Support for economic and social development
The Eastern Partnership will help to tackle the less developed regions within the Eastern Partner countries, drawing on the experience of the EU's economic and social policies. The idea is to help partners identify economic and social disparities, and improve conditions in less developed regions, thereby laying the foundations for prosperity and economic growth.
Multilateral initiatives of the Eastern Partnership
A multilateral track will support individual countries' efforts by providing a framework in which common challenges can be addressed. This will include seminars to improve understanding of EU legislation and standards, sharing of experience and development of joint activities between the countries of the Eastern Partnership where appropriate. For this purpose four policy platforms are proposed: on democracy, good governance and stability; economic integration and convergence with EU policies; energy security; and contacts between people.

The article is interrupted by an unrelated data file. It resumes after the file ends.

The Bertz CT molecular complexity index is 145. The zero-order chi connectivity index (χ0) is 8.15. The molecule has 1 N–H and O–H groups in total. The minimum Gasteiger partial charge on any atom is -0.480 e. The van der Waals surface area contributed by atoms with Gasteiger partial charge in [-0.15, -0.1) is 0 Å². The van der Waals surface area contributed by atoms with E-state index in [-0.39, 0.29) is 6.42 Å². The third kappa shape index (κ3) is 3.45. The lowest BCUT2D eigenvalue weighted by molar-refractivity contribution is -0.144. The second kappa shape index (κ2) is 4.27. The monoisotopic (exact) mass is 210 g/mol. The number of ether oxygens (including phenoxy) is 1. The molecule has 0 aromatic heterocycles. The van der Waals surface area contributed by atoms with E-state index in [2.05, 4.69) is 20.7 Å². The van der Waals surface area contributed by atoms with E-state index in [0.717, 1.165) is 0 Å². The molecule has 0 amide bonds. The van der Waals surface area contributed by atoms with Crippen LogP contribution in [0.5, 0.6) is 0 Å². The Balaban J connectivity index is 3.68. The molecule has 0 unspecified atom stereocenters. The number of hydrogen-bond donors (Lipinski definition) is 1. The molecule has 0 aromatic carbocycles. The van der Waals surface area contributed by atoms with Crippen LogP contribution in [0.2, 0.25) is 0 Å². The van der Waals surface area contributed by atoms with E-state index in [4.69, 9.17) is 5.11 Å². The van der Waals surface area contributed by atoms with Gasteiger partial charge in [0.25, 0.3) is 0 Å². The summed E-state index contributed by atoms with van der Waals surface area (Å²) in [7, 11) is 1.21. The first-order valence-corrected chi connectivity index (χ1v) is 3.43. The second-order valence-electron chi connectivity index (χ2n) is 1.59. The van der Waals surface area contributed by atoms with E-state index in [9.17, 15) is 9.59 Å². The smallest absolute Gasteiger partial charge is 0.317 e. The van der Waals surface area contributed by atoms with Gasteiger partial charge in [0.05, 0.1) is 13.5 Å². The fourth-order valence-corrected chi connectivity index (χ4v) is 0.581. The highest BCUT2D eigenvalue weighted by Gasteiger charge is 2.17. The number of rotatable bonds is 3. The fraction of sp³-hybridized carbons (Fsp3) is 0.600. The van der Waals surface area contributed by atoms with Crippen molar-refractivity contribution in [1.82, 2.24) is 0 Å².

Under the multilateral track the Commission also proposes five high profile flagship initiatives:
Integrated Border Management Programme
Border Management should be aligned to EU standards and this represents a prerequisite for the progress on the mobility of persons.
Small and Medium sized Enterprise Facilities
The programme foresees giving an external stimulus to small and medium enterprises through technical assistance, risk capital and loans.
Regional electricity markets, renewables and energy efficiency
Southern energy corridor
The development of the Southern energy corridor is a key infrastructure initiative serving to diversify transit routes and sources of supply for the EU and its partners.
Prevention of, preparedness for, and response to natural and man-made disasters
The EU wants to strengthen disaster management capacities and establish effective cooperation between the EU and the partner countries as well as among themselves.
Implementation and Structure of the Eastern Partnership